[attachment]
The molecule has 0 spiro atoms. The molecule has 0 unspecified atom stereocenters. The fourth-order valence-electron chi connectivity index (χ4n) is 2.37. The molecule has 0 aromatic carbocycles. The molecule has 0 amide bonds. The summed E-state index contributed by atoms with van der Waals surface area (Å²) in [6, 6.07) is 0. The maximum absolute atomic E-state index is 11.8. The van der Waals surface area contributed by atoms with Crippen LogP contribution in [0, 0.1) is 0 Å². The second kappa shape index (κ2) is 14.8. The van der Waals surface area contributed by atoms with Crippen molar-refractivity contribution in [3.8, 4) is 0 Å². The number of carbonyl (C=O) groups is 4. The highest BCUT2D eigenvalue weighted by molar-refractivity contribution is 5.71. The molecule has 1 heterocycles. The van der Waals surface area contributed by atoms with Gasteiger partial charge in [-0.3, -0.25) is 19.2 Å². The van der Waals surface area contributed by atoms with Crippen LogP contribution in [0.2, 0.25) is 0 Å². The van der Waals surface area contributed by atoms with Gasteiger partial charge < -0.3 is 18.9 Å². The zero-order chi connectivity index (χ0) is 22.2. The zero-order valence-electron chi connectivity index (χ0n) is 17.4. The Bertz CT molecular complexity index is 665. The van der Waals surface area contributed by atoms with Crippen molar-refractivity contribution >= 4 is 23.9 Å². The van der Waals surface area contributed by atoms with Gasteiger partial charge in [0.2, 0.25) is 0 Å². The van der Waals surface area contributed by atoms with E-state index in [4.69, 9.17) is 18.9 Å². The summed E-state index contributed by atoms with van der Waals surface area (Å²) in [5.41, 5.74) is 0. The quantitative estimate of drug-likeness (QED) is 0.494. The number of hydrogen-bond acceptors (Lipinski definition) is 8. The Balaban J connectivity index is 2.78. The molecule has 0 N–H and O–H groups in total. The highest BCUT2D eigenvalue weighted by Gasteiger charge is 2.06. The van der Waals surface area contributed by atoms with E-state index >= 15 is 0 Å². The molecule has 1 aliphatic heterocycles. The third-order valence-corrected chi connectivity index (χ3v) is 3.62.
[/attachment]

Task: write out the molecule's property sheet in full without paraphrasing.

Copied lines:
The molecule has 0 spiro atoms. The molecule has 0 unspecified atom stereocenters. The fourth-order valence-electron chi connectivity index (χ4n) is 2.37. The molecule has 0 aromatic carbocycles. The molecule has 0 amide bonds. The summed E-state index contributed by atoms with van der Waals surface area (Å²) in [6, 6.07) is 0. The maximum absolute atomic E-state index is 11.8. The van der Waals surface area contributed by atoms with Crippen LogP contribution in [0, 0.1) is 0 Å². The second kappa shape index (κ2) is 14.8. The van der Waals surface area contributed by atoms with Crippen molar-refractivity contribution in [3.8, 4) is 0 Å². The number of carbonyl (C=O) groups is 4. The highest BCUT2D eigenvalue weighted by molar-refractivity contribution is 5.71. The molecule has 1 heterocycles. The van der Waals surface area contributed by atoms with Gasteiger partial charge in [-0.3, -0.25) is 19.2 Å². The van der Waals surface area contributed by atoms with Crippen LogP contribution in [0.2, 0.25) is 0 Å². The van der Waals surface area contributed by atoms with Gasteiger partial charge < -0.3 is 18.9 Å². The zero-order chi connectivity index (χ0) is 22.2. The zero-order valence-electron chi connectivity index (χ0n) is 17.4. The Bertz CT molecular complexity index is 665. The van der Waals surface area contributed by atoms with Crippen molar-refractivity contribution >= 4 is 23.9 Å². The van der Waals surface area contributed by atoms with Gasteiger partial charge in [0.2, 0.25) is 0 Å². The van der Waals surface area contributed by atoms with E-state index in [4.69, 9.17) is 18.9 Å². The summed E-state index contributed by atoms with van der Waals surface area (Å²) in [5.41, 5.74) is 0. The quantitative estimate of drug-likeness (QED) is 0.494. The number of hydrogen-bond acceptors (Lipinski definition) is 8. The Balaban J connectivity index is 2.78. The molecule has 0 N–H and O–H groups in total. The highest BCUT2D eigenvalue weighted by Gasteiger charge is 2.06. The van der Waals surface area contributed by atoms with E-state index >= 15 is 0 Å². The molecule has 1 aliphatic heterocycles. The third-order valence-corrected chi connectivity index (χ3v) is 3.62.